Georgiana Sibley was known throughout the world for her leadership in the ecumenical movement and, on behalf of civil and human rights, spending more than 50 years of her life attempting to bridge the world’s gaps in trust and understanding through faith.
Sibley lived the life of a wealthy debutante but took her religious beliefs seriously and was always active in her local church. She began to participate in the activities of the worldwide church and attended her first ecumenical meeting — the International Missionary Conference in Japan — in 1928. She was the first woman invited to speak at a triennial gathering of the Church’s General Convention and went as a delegate to many conferences, arguing on behalf of interracial marriage, recreation for the armed forces, and public housing.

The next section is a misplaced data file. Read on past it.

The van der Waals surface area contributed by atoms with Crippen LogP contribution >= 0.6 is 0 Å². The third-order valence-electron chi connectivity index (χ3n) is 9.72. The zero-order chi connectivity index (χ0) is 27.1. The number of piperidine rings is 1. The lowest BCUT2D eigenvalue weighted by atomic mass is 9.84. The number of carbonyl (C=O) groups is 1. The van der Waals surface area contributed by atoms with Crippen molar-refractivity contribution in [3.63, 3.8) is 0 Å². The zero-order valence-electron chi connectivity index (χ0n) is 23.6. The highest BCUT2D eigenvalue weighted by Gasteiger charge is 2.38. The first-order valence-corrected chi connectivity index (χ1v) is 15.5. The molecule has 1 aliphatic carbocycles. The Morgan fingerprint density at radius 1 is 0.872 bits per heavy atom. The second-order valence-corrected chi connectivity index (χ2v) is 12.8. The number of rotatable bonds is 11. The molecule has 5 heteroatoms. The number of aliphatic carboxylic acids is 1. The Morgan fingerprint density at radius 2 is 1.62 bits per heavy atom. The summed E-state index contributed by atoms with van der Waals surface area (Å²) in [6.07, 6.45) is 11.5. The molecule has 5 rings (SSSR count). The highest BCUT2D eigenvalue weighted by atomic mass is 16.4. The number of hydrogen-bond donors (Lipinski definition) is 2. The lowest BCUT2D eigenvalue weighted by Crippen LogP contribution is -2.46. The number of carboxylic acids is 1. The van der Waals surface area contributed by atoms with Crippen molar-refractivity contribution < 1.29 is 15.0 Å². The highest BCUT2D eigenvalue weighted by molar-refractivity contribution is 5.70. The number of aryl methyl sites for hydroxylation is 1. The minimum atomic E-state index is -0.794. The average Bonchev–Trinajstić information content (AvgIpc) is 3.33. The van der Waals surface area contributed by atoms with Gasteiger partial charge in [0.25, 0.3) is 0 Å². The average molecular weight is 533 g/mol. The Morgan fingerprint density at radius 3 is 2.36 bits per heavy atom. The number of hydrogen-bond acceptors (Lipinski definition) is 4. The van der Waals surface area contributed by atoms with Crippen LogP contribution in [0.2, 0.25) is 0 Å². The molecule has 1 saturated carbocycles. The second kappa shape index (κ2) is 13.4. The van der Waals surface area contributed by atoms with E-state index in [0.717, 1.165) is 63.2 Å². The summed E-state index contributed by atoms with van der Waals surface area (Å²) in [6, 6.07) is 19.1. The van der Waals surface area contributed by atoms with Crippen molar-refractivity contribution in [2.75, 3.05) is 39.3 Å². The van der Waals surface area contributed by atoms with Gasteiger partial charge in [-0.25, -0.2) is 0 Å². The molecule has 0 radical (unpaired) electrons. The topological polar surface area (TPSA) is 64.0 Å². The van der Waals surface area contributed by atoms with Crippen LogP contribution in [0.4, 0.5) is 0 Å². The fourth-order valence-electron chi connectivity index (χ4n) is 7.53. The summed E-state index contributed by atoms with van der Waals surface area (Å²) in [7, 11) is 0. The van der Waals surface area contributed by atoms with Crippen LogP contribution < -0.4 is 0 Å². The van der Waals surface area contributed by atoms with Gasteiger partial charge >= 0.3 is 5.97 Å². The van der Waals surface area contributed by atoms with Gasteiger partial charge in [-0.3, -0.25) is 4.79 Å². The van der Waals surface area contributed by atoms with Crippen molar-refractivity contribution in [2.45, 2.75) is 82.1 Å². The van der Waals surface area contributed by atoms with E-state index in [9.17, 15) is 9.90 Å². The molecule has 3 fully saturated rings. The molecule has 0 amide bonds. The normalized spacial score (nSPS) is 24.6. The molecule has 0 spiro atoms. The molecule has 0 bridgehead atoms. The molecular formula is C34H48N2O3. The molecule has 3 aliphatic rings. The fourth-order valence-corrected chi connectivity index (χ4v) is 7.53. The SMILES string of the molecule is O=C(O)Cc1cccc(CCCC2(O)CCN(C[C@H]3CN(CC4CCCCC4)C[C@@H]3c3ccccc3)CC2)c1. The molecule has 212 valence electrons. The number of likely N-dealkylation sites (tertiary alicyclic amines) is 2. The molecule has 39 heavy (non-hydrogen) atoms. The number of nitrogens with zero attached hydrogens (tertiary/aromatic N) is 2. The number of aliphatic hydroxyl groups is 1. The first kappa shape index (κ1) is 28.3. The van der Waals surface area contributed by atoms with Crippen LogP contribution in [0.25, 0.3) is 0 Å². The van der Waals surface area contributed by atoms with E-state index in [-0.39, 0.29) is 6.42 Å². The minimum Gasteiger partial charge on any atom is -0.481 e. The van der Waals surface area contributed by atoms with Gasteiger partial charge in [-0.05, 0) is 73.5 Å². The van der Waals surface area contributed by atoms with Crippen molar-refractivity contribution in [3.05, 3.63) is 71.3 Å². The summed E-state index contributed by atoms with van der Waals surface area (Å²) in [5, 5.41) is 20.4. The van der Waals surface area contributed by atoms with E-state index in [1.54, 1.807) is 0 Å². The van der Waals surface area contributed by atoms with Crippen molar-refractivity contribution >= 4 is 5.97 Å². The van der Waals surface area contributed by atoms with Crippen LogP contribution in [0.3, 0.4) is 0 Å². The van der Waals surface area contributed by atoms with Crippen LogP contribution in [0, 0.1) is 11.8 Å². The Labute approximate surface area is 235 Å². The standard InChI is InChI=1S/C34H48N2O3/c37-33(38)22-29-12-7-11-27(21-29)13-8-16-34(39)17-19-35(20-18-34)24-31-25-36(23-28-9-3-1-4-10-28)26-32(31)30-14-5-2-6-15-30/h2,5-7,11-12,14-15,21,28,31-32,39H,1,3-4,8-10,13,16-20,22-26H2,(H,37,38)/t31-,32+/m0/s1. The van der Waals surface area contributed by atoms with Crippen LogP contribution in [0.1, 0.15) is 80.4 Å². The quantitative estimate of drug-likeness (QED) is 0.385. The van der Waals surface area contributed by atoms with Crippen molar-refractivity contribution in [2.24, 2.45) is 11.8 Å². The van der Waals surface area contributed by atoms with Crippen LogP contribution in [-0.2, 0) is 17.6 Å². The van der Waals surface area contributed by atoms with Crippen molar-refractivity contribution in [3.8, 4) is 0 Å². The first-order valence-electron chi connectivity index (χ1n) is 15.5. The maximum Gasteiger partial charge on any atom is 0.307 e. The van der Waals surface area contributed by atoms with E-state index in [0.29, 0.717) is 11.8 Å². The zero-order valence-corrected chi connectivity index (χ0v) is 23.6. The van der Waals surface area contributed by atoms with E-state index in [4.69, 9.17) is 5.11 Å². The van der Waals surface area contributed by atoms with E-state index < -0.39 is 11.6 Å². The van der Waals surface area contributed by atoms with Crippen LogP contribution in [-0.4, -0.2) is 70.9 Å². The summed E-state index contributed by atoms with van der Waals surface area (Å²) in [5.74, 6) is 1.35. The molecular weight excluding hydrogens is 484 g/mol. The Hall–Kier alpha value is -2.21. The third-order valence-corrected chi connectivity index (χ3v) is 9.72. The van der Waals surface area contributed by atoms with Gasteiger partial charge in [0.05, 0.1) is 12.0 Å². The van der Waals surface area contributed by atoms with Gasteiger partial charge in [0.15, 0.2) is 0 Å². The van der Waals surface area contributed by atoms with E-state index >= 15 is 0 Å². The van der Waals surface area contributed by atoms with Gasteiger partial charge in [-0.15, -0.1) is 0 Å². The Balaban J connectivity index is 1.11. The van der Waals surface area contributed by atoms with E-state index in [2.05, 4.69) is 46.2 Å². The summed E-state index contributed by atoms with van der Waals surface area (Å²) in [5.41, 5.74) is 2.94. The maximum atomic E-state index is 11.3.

Sibley was a member of the National Executive Board of the Women’s Auxiliary and chair of its board from 1930-31. From 1942-50, she served as president of the United Council of Church Women and, from 1946 to 1952, was a member of the National Council of the Protestant Episcopal Church. While she was a member of the Laymen’s Missionary Inquiry, she and her husband devoted nearly a year to studying the missions of India, China and Japan, out of which grew the book “Rethinking Missions,” published in 1932.
Sibley also maintained a great interest in the YMCA and the YWCA and served for many years on the national board of the YWCA. A mother of six, Sibley was named American Mother of the Year in 1945.
She died in 1980.